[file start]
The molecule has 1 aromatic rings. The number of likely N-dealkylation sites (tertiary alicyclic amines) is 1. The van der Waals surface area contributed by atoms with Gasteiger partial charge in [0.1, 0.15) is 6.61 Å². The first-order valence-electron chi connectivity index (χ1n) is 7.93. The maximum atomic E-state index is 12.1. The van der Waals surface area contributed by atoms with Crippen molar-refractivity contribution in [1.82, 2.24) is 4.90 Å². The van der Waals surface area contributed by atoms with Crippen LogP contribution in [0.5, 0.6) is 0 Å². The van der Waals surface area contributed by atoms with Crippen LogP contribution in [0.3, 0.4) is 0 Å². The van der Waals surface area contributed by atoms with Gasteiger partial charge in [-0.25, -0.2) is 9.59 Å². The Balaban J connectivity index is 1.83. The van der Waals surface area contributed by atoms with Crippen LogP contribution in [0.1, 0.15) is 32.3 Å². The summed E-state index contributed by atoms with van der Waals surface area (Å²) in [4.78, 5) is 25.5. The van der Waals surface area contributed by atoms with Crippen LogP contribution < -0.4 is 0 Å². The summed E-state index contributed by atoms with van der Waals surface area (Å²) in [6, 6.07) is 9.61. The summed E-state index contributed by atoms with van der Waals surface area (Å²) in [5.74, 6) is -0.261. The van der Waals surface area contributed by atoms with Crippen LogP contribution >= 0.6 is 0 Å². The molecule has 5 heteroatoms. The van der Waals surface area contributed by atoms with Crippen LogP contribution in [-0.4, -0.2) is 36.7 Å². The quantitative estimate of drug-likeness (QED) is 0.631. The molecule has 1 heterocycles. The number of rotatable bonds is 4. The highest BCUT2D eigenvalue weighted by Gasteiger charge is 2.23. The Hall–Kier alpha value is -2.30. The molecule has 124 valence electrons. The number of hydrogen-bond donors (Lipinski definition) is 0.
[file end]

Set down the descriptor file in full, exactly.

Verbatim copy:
The molecule has 1 aromatic rings. The number of likely N-dealkylation sites (tertiary alicyclic amines) is 1. The van der Waals surface area contributed by atoms with Gasteiger partial charge in [0.1, 0.15) is 6.61 Å². The first-order valence-electron chi connectivity index (χ1n) is 7.93. The maximum atomic E-state index is 12.1. The van der Waals surface area contributed by atoms with Crippen molar-refractivity contribution in [1.82, 2.24) is 4.90 Å². The van der Waals surface area contributed by atoms with Crippen LogP contribution in [0.5, 0.6) is 0 Å². The van der Waals surface area contributed by atoms with Crippen LogP contribution in [0.3, 0.4) is 0 Å². The van der Waals surface area contributed by atoms with Gasteiger partial charge in [-0.25, -0.2) is 9.59 Å². The Balaban J connectivity index is 1.83. The van der Waals surface area contributed by atoms with Crippen LogP contribution in [0.1, 0.15) is 32.3 Å². The summed E-state index contributed by atoms with van der Waals surface area (Å²) in [4.78, 5) is 25.5. The van der Waals surface area contributed by atoms with Crippen LogP contribution < -0.4 is 0 Å². The summed E-state index contributed by atoms with van der Waals surface area (Å²) in [6, 6.07) is 9.61. The summed E-state index contributed by atoms with van der Waals surface area (Å²) in [5.74, 6) is -0.261. The van der Waals surface area contributed by atoms with Crippen LogP contribution >= 0.6 is 0 Å². The molecule has 5 heteroatoms. The van der Waals surface area contributed by atoms with Crippen LogP contribution in [-0.4, -0.2) is 36.7 Å². The quantitative estimate of drug-likeness (QED) is 0.631. The molecule has 1 heterocycles. The number of rotatable bonds is 4. The highest BCUT2D eigenvalue weighted by Gasteiger charge is 2.23. The Hall–Kier alpha value is -2.30. The molecule has 124 valence electrons. The number of hydrogen-bond donors (Lipinski definition) is 0.